By Geri Wohl, CNC
The seasons have changed, the days are shorter, the leaves have turned and the temperatures have dropped. Fortunately, nature provides us with a “super-food” that is packed with nutrients to weather the approach of winter. Pomegranates are one of the oldest known fruits, originating in Persia. The name pomegranate means “apple with many seeds”. An average pomegranate contains about 600 seeds. As such, pomegranates have been known as a symbol of health, fertility and eternal life.
The fruit is round with a hard outer shell. Inside the pomegranate is filled with juice-filled seed sacs called arils. The arils are the seeds that are consumed. A white, bitter membrane that is inedible separates the sacs. Both the arils and the juice are full of health benefits. The arils are very low in calories and rich in fiber, providing 83 calories in 100 grams (or ¾ cup) and 4 grams of dietary fiber. The high fiber content helps in supporting better digestion and regulates our blood sugar levels. For more about the benefits of dietary fiber, see my article “Artichokes–From Leaf to Heart”.
In addition to the dietary fiber, these powerhouses of nutrition get the “super-food” designation due to the health promoting antioxidants that have been associated with boosting immunity, being heart protective and slowing new blood vessel formation in certain cancers. Pomegranates are rich in flavonoids and polyphenols, two types of antioxidants that may help protect against heart disease and cancer. One antioxidant found in pomegranates is called punicalagin has been shown to support the heart and blood vessels. In studies, punicalagin helps to lower cholesterol and blood pressure while also reducing the size of atherosclerotic plaques. Punicalagin, in fact, makes up about half of the antioxidant activity in pomegranates.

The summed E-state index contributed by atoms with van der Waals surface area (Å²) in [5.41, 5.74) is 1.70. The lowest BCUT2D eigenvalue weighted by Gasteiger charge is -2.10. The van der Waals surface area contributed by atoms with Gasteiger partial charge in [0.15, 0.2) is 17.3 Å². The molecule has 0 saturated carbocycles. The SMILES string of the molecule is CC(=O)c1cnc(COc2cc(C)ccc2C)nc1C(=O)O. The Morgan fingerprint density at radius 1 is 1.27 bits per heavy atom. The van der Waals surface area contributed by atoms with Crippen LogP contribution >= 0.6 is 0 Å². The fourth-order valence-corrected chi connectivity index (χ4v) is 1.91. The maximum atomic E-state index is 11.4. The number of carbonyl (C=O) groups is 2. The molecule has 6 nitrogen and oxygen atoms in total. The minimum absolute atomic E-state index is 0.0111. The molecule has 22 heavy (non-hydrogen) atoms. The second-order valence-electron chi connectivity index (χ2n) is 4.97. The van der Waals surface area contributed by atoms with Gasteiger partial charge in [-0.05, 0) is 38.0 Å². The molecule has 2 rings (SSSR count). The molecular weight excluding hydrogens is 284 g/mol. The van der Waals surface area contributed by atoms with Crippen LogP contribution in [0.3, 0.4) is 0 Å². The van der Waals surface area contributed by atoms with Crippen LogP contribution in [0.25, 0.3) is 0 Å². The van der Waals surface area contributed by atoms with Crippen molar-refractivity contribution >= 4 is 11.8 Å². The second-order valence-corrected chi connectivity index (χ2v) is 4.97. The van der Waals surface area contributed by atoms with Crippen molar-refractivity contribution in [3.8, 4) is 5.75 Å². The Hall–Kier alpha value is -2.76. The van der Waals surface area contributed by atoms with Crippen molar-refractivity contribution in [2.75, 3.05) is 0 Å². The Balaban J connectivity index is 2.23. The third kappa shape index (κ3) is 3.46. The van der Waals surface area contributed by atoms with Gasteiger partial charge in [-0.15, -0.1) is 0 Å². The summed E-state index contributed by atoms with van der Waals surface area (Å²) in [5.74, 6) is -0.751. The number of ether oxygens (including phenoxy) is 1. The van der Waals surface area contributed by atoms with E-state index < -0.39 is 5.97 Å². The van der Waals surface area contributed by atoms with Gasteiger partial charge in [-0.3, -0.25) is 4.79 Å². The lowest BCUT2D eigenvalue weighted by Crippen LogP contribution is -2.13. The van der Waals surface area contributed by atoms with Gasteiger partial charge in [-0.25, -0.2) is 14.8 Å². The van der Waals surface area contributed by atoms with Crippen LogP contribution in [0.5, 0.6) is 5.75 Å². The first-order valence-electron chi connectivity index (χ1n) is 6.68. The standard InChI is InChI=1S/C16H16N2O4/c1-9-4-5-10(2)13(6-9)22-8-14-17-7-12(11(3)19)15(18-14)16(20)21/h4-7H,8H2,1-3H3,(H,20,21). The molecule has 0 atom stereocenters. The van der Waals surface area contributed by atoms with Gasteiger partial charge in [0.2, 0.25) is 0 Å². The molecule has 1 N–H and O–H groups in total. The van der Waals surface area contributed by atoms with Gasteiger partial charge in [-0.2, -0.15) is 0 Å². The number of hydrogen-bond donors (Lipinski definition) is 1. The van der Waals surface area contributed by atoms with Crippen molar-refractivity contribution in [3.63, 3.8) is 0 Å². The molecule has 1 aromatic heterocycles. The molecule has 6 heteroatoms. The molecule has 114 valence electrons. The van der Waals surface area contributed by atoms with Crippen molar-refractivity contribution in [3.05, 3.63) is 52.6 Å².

Pomegranates are also a good source of vitamins C and K, providing 17% and 20% respectively of the daily value. Vitamin C is important at this time of year for its immune support. In addition, vitamin C helps in wound healing, healthy gums and the building of collagen. Vitamin C also acts as an antioxidant. For more about the benefits of vitamin C, see my article “Nectarine Nutrition.” Vitamin K’s primary role is the maintenance of strong, healthy bones and proper blood clotting. Other nutrients found in pomegranates are vitamins B5, B6 and folate and the minerals calcium, copper, potassium and manganese. Pomegranates are also a vegan source of iron.
Here is a list of the benefits that pomegranates provide:
- Boost the immune system
- Provide anti-cancer properties such as anti-angiogenesis specifically in breast, prostate, colon and leukemia
- Act as a powerful antioxidant by neutralizing free radicals
- Inhibit platelet aggregation
- Lower cholesterol and other cardiac risk factors such as systolic blood pressure
- Reduce atherosclerotic plaques while keeping arteries more malleable
- May help lower joint pain and decrease inflammation
- Enhance digestion due to the increased dietary fiber
- Improve blood sugar regulation
- Offer protection against viruses and other microbes
- May improve depression by stimulating the serotonin receptors
- Protect bone due to high vitamin K levels
Pomegranates can be extremely messy as you try to release the precious arils inside. Once you cut open the fruit, the red juice can stain fingers, clothes and cutting boards. The best way to obtain the arils without the mess is to cut off the crown and then score the skin in quarters from the stem to the crown. In a bowl filled with water, break open the scored quarters apart with your fingers under the water. This will allow the arils to be separated from the white, inedible membrane. The seeds should sink to the bottom of the bowl. The skin and membranes can be thrown out leaving the crunchy, nutritious arils to enjoy.
The seeds can be eaten raw, in salads, or even with your morning yogurt and nuts. See my “Mizuna, Pomegranate and Walnut Salad,” for a delicious fall recipe. What a nutritious way to add to your day!
© Geri Wohl, CNC